Where it might prove significant is where that vote is going. There will be strong negative correlations with the other parties (the votes have to add up to 100% still) removing half the purple balls in a pot will increase the VI of the other parties, the question is are the balls getting painted another colour in significant numbers (and will further balls continue to be removed/repainted as the election progresses.)

  37. “assuming a small amount of change towards incumbent government, I think Labour, reliant on SNP.”

    This is becoming a consensus view. labour minority shows the shortest odds on any outcome of a government, though it’s still quite long.

    The assumption is that the minority labour government will be propped up by the snp (roughly 40+ seats), the green, and the smaller nationalist parties (sdlp, pc) (abt. 7 seats)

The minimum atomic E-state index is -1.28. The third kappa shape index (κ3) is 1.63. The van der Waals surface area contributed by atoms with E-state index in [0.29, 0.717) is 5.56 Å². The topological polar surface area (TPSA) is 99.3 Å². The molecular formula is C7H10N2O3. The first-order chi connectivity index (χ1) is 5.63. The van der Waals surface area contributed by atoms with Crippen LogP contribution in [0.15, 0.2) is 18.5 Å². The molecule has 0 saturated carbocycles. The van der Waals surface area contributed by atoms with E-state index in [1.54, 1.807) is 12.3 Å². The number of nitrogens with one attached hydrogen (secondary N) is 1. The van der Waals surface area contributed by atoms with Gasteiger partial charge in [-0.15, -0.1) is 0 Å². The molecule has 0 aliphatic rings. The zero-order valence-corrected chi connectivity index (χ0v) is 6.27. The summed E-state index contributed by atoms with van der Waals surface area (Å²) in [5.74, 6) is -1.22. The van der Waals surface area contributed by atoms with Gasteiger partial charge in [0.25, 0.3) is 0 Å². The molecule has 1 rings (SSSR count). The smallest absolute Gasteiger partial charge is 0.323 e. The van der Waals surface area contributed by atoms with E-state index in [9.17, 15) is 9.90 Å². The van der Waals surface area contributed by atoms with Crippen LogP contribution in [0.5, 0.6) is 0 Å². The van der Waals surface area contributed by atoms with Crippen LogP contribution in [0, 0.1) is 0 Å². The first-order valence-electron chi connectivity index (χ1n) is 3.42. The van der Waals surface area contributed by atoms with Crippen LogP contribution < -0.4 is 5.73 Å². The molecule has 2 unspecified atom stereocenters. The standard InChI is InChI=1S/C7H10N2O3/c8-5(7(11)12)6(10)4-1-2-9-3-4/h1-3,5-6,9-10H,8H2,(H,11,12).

Assuming snp on 40, labour need to get 323-47, 276 seats…But the number they fall short of 276 will probably be made up from snp gains. so if snp get 45, the labour number of seats required for this grouping to work is 271 (323-45-7=271)

  38. Rich

    You are conducting a Wisdom Index poll!

    I’ll agree with the wise folk on here. Currently it looks like a Miliband led government, but Prof Howard makes the sensible proviso that he might have a choice of which party(ies), from different parts of the UK, he can persuade to support him at various times.

    The “Progressive Alliance” – SNP/PC/Eng Greens + SDLP (maybe – unless they just take the Lab whip as formerly)

    Whether Miliband wants to create a stable governing arrangement, or rely on vote by vote arrangements – time will tell )as the wisest person of all says all the time :-) )

  39. Hello everyone from Bournemouth East; wet here.
    14% London lead for Labour reported by M.Smithson.
    How does that compare with 2010.

  40. Oldnat

    Technically it’s a voodoo wisdom poll, it being self selecting and unweighted!

  41. @james peel

    I just had a quick play with the May2015 calculator. It doesn’t take much to get the Conservatives on 295 seats.

    CON: 37%
    LAB: 34%
    LDEM: 9%
    UKIP: 10%
    GRN: 5%
    SNP: 43% in Scotland